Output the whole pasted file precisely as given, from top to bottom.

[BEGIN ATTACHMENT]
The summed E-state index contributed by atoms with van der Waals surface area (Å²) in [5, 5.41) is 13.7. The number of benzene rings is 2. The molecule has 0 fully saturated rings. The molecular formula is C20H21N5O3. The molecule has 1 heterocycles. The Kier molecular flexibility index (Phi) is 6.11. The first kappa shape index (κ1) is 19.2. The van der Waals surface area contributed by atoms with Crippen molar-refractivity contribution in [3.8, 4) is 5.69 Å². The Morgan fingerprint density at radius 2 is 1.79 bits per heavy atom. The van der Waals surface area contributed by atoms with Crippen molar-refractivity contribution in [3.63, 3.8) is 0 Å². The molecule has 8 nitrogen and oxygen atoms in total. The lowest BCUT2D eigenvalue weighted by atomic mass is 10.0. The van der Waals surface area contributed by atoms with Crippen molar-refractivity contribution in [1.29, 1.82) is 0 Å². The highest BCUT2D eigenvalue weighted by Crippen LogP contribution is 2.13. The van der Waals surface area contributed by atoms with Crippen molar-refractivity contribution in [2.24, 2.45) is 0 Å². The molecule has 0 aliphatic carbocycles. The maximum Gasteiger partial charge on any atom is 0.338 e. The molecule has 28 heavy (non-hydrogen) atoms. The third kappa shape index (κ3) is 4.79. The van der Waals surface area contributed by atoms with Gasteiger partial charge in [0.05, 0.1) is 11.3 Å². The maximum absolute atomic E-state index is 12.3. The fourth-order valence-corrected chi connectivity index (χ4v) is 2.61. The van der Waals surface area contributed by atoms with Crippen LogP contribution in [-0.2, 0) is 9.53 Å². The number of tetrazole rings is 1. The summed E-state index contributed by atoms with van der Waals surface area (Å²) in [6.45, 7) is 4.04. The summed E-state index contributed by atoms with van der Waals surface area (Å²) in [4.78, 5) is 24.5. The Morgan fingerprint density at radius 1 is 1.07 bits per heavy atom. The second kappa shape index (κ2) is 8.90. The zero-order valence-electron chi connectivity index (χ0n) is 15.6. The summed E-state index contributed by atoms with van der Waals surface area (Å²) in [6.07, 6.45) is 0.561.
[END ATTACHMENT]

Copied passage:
The summed E-state index contributed by atoms with van der Waals surface area (Å²) in [5, 5.41) is 13.7. The number of benzene rings is 2. The molecule has 0 fully saturated rings. The molecular formula is C20H21N5O3. The molecule has 1 heterocycles. The Kier molecular flexibility index (Phi) is 6.11. The first kappa shape index (κ1) is 19.2. The van der Waals surface area contributed by atoms with Crippen molar-refractivity contribution in [3.8, 4) is 5.69 Å². The Morgan fingerprint density at radius 2 is 1.79 bits per heavy atom. The van der Waals surface area contributed by atoms with Crippen molar-refractivity contribution in [3.63, 3.8) is 0 Å². The molecule has 8 nitrogen and oxygen atoms in total. The lowest BCUT2D eigenvalue weighted by atomic mass is 10.0. The van der Waals surface area contributed by atoms with Crippen molar-refractivity contribution in [1.29, 1.82) is 0 Å². The highest BCUT2D eigenvalue weighted by Crippen LogP contribution is 2.13. The van der Waals surface area contributed by atoms with Crippen molar-refractivity contribution in [2.24, 2.45) is 0 Å². The molecule has 0 aliphatic carbocycles. The maximum Gasteiger partial charge on any atom is 0.338 e. The molecule has 28 heavy (non-hydrogen) atoms. The third kappa shape index (κ3) is 4.79. The van der Waals surface area contributed by atoms with Gasteiger partial charge in [0.05, 0.1) is 11.3 Å². The maximum absolute atomic E-state index is 12.3. The fourth-order valence-corrected chi connectivity index (χ4v) is 2.61. The van der Waals surface area contributed by atoms with Crippen LogP contribution in [-0.2, 0) is 9.53 Å². The number of tetrazole rings is 1. The summed E-state index contributed by atoms with van der Waals surface area (Å²) in [6.45, 7) is 4.04. The summed E-state index contributed by atoms with van der Waals surface area (Å²) in [4.78, 5) is 24.5. The Morgan fingerprint density at radius 1 is 1.07 bits per heavy atom. The second kappa shape index (κ2) is 8.90. The zero-order valence-electron chi connectivity index (χ0n) is 15.6. The summed E-state index contributed by atoms with van der Waals surface area (Å²) in [6.07, 6.45) is 0.561.